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Ray Rice Fights Back Against Ravens For Wrongful Termination

BALTIMORE (WJZ)-- Ray Rice eyes a return to the NFL---and now the former Raven looks to cash in, as well. The running back filed a grievance against the Ravens for wrongful termination of his $3.5 million contract.

Rick Ritter breaks it down.

Rice is going after the salary he'd be owed this season if he served his original two-game suspension. Like the appeal against his indefinite suspension, Rice and his legal team are arguing the former Raven can't be punished twice for the same crime.

One day after making headlines for appealing his indefinite suspension, Ray Rice and his legal team made yet another splash in the NFL's biggest story this season. Now Rice has filed a grievance against the Ravens for wrongfully terminating the contract he signed with them in 2012.

"I do think he has a good, solid argument," said Kraig Long, Tydings & Rosenberg LLP.

Commissioner Roger Goodell first suspended Rice two games for punching his then-fiancee and now wife Janay Palmer inside an Atlantic City casino elevator.

But when video of the incident surfaced, it rocked the nation.

"It's heartbreaking," a fan said. "You'd think they'd make wiser decisions."

The Ravens then cut Rice and the league banned him indefinitely, claiming it was new evidence.

"It was clear there was an act of domestic violence but it was inconsistent with the way he described what happened," said NFL Commissioner Roger Goodell.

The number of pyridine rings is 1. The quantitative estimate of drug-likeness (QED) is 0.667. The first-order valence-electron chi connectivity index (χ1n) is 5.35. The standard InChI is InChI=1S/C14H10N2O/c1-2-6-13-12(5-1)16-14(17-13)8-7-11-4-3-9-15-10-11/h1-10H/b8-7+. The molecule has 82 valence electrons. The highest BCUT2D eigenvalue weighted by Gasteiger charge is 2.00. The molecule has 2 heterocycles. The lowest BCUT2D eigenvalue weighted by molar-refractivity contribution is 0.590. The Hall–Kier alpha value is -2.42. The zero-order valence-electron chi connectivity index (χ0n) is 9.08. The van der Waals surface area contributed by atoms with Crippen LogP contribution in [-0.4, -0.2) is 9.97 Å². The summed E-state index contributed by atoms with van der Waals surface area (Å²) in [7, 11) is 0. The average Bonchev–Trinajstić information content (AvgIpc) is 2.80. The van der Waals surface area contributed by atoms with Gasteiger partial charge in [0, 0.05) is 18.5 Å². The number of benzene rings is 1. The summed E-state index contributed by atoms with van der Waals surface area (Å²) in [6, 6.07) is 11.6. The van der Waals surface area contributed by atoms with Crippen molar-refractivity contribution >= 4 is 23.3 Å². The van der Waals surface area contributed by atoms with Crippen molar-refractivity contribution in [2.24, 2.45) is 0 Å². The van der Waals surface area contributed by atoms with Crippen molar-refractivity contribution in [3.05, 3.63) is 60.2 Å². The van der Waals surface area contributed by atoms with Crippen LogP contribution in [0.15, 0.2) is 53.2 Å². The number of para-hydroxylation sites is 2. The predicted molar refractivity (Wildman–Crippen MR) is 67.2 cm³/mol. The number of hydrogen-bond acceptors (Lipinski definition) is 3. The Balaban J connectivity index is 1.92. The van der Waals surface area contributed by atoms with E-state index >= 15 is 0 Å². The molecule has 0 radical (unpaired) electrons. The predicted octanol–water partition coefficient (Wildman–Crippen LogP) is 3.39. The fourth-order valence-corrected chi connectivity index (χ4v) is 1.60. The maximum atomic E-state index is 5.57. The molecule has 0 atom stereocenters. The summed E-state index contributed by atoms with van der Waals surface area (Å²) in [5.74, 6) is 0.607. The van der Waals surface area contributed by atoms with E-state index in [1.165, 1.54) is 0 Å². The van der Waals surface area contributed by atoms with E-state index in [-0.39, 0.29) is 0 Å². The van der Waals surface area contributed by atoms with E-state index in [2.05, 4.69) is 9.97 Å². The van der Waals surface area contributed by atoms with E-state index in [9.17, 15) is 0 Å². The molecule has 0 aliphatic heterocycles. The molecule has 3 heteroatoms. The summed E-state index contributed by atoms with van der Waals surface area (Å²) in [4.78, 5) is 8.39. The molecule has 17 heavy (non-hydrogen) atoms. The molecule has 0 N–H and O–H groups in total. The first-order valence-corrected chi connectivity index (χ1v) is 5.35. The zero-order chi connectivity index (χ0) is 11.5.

Long says---like the appeal against his indefinite suspension---Rice's legal team is claiming the equivalent of double jeopardy.

"If you were punished the first time, that's the punishment. You live with that punishment. You can't come back and increase the punishment later," Long said.

The former Raven inked a $35 million contract just two years ago. He was paid millions in bonuses, along with a total of $3 million in base salaries.

If Rice wins either grievance, he's expected to be paid his non-guaranteed base salary that he was due this year if he had served only a two-game suspension without pay.

"He'd be entitled to the remaining salary that he would've earned for the rest of the year," Long said.

That salary is $3.5 million.

Long thinks each grievance goes hand in hand and both of Rice's cases are strong.

"I certainly think they'll both be affected by one another," he said.

"I just want it to be over with and I think the fans want it to be over with," a fan said.

WJZ tried reaching out to the Ravens. They acknowledged they were notified about Rice's latest grievance but declined to comment.

An appeal hearing for Rice's indefinite suspension has been set for November 5.

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